American Journal of Educational Research
ISSN (Print): 2327-6126 ISSN (Online): 2327-6150 Website: Editor-in-chief: Ratko Pavlović
Open Access
Journal Browser
American Journal of Educational Research. 2017, 5(12), 1228-1233
DOI: 10.12691/education-5-12-10
Open AccessLiterature Review

Qualitative Research and Subjective Impressions in Educational Contexts

George Damaskinidis1,

1SemioLab Aristotle University of Thessaloniki

Pub. Date: December 29, 2017

Cite this paper:
George Damaskinidis. Qualitative Research and Subjective Impressions in Educational Contexts. American Journal of Educational Research. 2017; 5(12):1228-1233. doi: 10.12691/education-5-12-10


It is common belief that evidence produced by qualitative research is bounded by the researcher’s personal interpretation, and as such is subjective and not generalizable. Qualitative researchers’ personal involvement could highlight hidden aspects of social life and provide insight into people’s perspectives. In educational contexts, research aims to critically inform educational judgments and decisions in order to improve educational action. This study assesses the argument that qualitative research can offer no more than subjective impressions with an emphasis on structured observation as opposed to audio recordings and field notes for the purposes of observation. This discussion includes related concepts such as “point sampling”, “(negative) demand characteristics” and “participants’ reactivity” and reflexivity. The study concludes by arguing that the claim that qualitative research can offer no more than subjective impressions is a rhetorical device rather than a methodological position. Quantitative researchers strive to produce scientific data based on objective evaluations by avoiding any personal involvement in their evaluations and by investigating causal relationships in the widest possible populations. It is this growing interest in generalizability in the qualitative tradition that indicates the researchers’ concern in making their research valid and as widely accepted as possible.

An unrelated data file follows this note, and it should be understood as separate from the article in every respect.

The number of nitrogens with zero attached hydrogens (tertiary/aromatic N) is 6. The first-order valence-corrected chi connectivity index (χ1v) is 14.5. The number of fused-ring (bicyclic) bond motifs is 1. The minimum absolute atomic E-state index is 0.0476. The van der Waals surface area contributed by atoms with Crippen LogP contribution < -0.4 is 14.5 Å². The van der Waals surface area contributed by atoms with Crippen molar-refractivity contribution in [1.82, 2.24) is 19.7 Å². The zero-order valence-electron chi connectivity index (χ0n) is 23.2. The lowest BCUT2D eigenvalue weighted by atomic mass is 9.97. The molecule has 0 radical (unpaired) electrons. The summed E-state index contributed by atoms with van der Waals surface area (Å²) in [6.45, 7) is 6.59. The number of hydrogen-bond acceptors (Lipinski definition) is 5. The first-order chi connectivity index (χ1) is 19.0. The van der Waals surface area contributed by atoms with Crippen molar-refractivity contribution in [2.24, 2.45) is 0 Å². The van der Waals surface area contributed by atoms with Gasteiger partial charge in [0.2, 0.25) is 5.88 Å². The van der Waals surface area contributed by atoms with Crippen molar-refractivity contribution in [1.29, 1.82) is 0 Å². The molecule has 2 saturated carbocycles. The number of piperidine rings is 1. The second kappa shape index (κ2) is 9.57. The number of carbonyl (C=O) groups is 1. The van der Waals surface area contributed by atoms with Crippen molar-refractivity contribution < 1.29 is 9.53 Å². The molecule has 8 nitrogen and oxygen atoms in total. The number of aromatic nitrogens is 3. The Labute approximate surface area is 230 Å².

audio recording educational context field notes qualitative research quantitative research structured observation subjectivity

Creative CommonsThis work is licensed under a Creative Commons Attribution 4.0 International License. To view a copy of this license, visit


[1]  Bassey, M. (2007). “On the kinds of research in educational settings.” In M. Hammersley (ed) Educational Research and Evidence-based Practice (141-150). London: Sage and The Open University.
[2]  Burgess, H., Sieminski, S. and Arthur, L. (2006) Achieving Your Doctorate in Education. London: Sage.
[3]  Denscombe, M. (2007). “Critical incidents and learning about risks: the case of young people and their health” In M. Hammersley (ed) Educational Research and Evidence-based Practice (204-219). London: Sage and The Open University.
[4]  Robson, C. (2002). Real World Research: A Resource for Social Scientists and Practitioner-researchers. Oxford: Blackwell.
[5]  Hartley J. and Chesworth K. (2000). “Qualitative and quantitative methods in research on essay writing: No on way” Journal of Further and Higher Education, 24(1): 15-24.
[6]  Hammersley, M. (2007). Educational Enquiry. Milton Keynes: The Open University.